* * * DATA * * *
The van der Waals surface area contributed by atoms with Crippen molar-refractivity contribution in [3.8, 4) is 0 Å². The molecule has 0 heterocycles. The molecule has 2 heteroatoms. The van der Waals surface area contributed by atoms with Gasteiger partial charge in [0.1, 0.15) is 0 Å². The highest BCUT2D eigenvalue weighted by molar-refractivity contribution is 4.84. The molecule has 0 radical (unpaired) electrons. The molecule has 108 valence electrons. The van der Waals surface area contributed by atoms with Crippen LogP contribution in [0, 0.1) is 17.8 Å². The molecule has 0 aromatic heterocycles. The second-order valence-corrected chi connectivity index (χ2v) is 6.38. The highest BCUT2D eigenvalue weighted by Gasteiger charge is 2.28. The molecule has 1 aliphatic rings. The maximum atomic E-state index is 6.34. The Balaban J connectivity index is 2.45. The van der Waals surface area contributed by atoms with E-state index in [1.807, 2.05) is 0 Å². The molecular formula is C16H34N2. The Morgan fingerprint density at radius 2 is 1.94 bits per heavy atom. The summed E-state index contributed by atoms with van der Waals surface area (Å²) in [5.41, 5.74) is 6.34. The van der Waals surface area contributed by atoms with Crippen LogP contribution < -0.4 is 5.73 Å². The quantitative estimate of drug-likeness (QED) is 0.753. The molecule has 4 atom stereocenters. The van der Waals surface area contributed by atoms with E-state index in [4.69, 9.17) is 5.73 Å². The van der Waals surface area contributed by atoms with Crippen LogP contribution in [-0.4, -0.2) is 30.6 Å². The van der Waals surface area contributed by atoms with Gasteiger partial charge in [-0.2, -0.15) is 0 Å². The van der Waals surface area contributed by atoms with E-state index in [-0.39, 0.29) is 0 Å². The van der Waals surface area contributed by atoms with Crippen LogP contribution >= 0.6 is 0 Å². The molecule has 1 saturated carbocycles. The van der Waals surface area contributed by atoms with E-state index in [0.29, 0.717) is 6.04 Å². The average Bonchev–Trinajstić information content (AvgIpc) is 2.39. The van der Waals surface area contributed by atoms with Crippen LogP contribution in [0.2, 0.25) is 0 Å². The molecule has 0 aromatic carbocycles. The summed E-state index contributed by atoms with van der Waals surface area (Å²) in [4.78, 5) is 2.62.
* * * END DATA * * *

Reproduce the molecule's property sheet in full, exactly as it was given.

The van der Waals surface area contributed by atoms with Crippen molar-refractivity contribution in [3.8, 4) is 0 Å². The molecule has 0 heterocycles. The molecule has 2 heteroatoms. The van der Waals surface area contributed by atoms with Gasteiger partial charge in [0.1, 0.15) is 0 Å². The highest BCUT2D eigenvalue weighted by molar-refractivity contribution is 4.84. The molecule has 0 radical (unpaired) electrons. The molecule has 108 valence electrons. The van der Waals surface area contributed by atoms with Crippen LogP contribution in [0, 0.1) is 17.8 Å². The molecule has 0 aromatic heterocycles. The second-order valence-corrected chi connectivity index (χ2v) is 6.38. The highest BCUT2D eigenvalue weighted by Gasteiger charge is 2.28. The molecule has 1 aliphatic rings. The maximum atomic E-state index is 6.34. The Balaban J connectivity index is 2.45. The van der Waals surface area contributed by atoms with E-state index in [1.807, 2.05) is 0 Å². The molecular formula is C16H34N2. The Morgan fingerprint density at radius 2 is 1.94 bits per heavy atom. The summed E-state index contributed by atoms with van der Waals surface area (Å²) in [5.41, 5.74) is 6.34. The van der Waals surface area contributed by atoms with Crippen LogP contribution < -0.4 is 5.73 Å². The quantitative estimate of drug-likeness (QED) is 0.753. The molecule has 4 atom stereocenters. The van der Waals surface area contributed by atoms with E-state index in [4.69, 9.17) is 5.73 Å². The van der Waals surface area contributed by atoms with Crippen LogP contribution in [-0.4, -0.2) is 30.6 Å². The van der Waals surface area contributed by atoms with Gasteiger partial charge in [-0.2, -0.15) is 0 Å². The van der Waals surface area contributed by atoms with E-state index in [-0.39, 0.29) is 0 Å². The van der Waals surface area contributed by atoms with Crippen LogP contribution >= 0.6 is 0 Å². The molecule has 1 saturated carbocycles. The van der Waals surface area contributed by atoms with E-state index in [0.29, 0.717) is 6.04 Å². The average Bonchev–Trinajstić information content (AvgIpc) is 2.39. The van der Waals surface area contributed by atoms with Crippen LogP contribution in [0.2, 0.25) is 0 Å². The molecule has 0 aromatic carbocycles. The summed E-state index contributed by atoms with van der Waals surface area (Å²) in [4.78, 5) is 2.62.